PR and News

Another way to buy news coverage

A while back, I posted about companies buying their way into the news.

Well, it turns out there’s a way regular folks like you and me can buy our way into the news too.


See, unless you’re famous, it turns out that you have to pay to have an obituary printed in the newspaper. (Technically, you pay for death notices; obituaries are news items written by the newspaper about newsworthy individuals. Practically, though, they appear in the same area of the newspaper and are less distinguishable from each other than are paid and free search results. (Wikipedia has a good history of obituaries here.)

In fact, according to NY Times Obituary Editor Bill McDonald (quoted in 2006 and cited in the wiki above), death notices are actually handled by the classified department, and compete for space with the news department’s obituaries. The news department gets half a page, more or less, depending on sales of death notices that day.

I’m sure many of you know this already. In fact, 3 out of 5 friends I’ve asked about it answered me sadly and said, “Of course,” barely able to conceal their surprise at my naivete. Then again, many of you may not know this. As I’ve said before, I am still amazed by how many people don’t know that the “sponsored links” search results on Google are paid for by advertisers!

But if  you’ve never been through the process, like my family went through these past few weeks, it may come as a shock to you.

And it’s not cheap. Prices range from tens of dollars per column inch to hundreds. And there aren’t even any guarantees the paper will have enough space to print the obit on the day you want it there. You have to pay for the online versions, too.

Of course, there are some places where you can get coverage for free. The smaller papers still do it. I guess that their desire to serve their community and their desperate need for relevant content outweigh the business opportunity.

But I wonder, in this day of declining circulation and profitability at traditional news organizations, if that same thinking shouldn’t prevail? Maybe, if these papers did a better job of doing the things they can do better than new media, they would stay relevant.

Now, I am not going to join the online battles about what newspapers do best (exemplified by Jeff Jarvis’s post last year) except in this one area: people still read their local newspapers to find out who died — even if their local paper is the NY Times.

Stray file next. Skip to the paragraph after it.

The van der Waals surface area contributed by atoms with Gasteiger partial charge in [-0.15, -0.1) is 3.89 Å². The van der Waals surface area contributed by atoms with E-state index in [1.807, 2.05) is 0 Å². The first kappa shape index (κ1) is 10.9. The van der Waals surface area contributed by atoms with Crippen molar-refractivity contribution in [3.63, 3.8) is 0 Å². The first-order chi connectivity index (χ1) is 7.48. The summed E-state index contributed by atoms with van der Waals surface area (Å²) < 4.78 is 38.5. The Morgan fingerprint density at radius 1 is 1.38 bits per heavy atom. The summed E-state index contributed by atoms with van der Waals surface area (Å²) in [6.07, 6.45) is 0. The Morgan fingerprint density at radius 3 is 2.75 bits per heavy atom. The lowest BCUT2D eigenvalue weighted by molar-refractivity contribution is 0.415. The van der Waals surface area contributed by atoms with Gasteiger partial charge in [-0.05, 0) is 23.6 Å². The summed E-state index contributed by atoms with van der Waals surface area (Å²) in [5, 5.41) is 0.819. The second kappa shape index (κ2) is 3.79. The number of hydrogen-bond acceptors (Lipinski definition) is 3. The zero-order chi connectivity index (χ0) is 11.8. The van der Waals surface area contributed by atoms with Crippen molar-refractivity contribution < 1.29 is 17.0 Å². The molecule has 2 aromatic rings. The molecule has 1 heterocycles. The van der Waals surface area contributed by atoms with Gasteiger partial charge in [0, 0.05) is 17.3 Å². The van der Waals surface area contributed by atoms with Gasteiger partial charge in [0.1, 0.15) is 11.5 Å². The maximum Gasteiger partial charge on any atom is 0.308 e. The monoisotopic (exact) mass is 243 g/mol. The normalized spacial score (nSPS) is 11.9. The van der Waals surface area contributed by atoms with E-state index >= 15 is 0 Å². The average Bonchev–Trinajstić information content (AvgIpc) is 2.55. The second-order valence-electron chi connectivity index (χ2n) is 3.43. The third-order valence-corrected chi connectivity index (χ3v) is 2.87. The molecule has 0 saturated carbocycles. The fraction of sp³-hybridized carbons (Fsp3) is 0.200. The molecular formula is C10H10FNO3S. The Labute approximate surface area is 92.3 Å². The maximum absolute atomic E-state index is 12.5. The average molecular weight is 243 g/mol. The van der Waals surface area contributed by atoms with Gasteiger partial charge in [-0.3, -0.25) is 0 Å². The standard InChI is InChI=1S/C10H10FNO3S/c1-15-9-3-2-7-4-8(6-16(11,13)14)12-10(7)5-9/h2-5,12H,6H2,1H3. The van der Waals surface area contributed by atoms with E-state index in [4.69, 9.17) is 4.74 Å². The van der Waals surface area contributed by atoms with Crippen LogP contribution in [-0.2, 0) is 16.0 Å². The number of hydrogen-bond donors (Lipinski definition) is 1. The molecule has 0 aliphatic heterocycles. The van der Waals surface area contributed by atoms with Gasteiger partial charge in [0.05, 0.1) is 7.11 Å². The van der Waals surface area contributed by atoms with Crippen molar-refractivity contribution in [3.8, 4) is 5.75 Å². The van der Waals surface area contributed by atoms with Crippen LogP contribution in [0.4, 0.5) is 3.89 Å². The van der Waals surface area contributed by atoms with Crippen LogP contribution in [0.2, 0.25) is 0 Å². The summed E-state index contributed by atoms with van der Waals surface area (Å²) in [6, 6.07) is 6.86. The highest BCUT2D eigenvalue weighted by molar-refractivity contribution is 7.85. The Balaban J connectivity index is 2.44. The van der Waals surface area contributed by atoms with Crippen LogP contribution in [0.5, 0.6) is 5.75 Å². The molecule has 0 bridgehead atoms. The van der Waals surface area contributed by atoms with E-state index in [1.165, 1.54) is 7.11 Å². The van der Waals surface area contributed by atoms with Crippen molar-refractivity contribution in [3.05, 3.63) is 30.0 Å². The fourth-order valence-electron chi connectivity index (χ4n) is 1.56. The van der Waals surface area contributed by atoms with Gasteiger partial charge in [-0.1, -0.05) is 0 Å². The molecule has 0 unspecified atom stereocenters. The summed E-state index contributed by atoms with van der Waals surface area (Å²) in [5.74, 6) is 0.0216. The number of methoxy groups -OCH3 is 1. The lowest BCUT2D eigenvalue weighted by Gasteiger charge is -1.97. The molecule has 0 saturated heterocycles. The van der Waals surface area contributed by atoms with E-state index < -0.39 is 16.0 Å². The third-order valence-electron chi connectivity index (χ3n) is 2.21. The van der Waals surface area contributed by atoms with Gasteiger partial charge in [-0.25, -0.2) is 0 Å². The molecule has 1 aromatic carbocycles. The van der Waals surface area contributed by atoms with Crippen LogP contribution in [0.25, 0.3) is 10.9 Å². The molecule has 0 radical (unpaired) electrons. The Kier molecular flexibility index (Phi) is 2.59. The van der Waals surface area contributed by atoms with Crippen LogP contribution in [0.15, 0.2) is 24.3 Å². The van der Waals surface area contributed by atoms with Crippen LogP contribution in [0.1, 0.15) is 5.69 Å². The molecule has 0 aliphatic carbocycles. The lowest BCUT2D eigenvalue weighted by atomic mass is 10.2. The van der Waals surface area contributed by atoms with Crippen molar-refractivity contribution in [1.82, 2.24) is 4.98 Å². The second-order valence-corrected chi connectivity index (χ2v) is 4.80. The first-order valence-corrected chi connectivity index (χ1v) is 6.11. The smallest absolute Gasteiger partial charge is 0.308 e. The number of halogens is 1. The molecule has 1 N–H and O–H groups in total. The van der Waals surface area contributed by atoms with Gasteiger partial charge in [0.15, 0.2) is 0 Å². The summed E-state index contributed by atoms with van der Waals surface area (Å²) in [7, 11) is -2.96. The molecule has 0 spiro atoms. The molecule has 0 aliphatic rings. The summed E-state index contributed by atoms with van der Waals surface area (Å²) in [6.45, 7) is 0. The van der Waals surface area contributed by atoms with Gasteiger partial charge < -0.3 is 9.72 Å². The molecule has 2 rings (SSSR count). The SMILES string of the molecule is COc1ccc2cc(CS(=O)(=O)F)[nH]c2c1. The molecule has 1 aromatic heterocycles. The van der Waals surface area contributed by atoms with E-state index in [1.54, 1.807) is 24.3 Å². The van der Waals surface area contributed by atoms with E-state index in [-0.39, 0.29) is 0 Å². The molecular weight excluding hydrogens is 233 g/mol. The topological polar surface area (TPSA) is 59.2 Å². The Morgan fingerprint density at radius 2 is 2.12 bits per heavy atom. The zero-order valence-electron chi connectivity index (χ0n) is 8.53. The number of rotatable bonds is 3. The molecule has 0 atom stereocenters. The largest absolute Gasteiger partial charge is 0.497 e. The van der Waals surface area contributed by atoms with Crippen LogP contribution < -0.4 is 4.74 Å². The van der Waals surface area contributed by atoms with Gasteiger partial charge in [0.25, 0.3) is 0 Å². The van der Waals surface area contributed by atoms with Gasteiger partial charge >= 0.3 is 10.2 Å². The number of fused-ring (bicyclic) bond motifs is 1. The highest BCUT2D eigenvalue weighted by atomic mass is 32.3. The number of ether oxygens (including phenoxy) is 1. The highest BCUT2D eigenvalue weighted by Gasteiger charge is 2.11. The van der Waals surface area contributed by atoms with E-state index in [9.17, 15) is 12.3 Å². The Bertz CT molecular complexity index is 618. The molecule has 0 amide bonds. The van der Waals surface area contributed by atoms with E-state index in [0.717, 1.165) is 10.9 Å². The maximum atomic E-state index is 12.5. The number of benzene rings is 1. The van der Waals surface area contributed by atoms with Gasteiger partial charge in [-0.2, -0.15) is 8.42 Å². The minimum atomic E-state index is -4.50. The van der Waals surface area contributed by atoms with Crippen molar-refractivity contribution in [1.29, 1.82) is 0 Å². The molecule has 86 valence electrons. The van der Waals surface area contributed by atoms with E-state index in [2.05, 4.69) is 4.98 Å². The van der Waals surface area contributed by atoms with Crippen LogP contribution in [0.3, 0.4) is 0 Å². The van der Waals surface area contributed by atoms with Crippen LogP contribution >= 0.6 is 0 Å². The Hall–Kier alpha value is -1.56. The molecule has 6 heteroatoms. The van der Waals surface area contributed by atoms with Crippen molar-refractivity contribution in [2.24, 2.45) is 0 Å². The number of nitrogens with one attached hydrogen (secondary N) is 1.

The local broadcast or cable news won’t mention your mother-in-law’s death. CNN certainly won’t, unless she was a Kennedy, over 100, a rock star, or somone equally important like a celebutante (contrary to popular belief, an old description first used in 1939 by Walter Winchell in his On Broadway column).

Your RSS feed isn’t set up to bring you news of the deaths of people you didn’t know died. (Well, most people’s feeds aren’t, anyway!) It won’t show up on The Huffington Post, Digg, YouTube, AOL, MSN or MySpace. (Maybe Twitter will start an obituary service. Hey, you never know.)

So newspapers, listen up: you’ve lost the jobs section (even the NY Times Jobs section is a partnership with Monster). You’ve lost the real estate section. Fight for this one piece of journalistic real estate you can hold on to by providing a free service to those bereaving family members who are getting milked by every other aspect of the death industry. Maybe even give more than half a page to it. At the very least, you’ll increase your circ by everyone who had a relative who died in the last few days.

That said, can someone please explain to me where the names are inscribed of the multitudes who have shuffled off their mortal coil and disappeared from this earth with no public notice of their passing because their relatives were too poor to pay for the death notice or who had no relatives at all? (Because, contrary to what I naively thought, it sure ain’t the archives of the-former-paper-of-record, the NY Times.)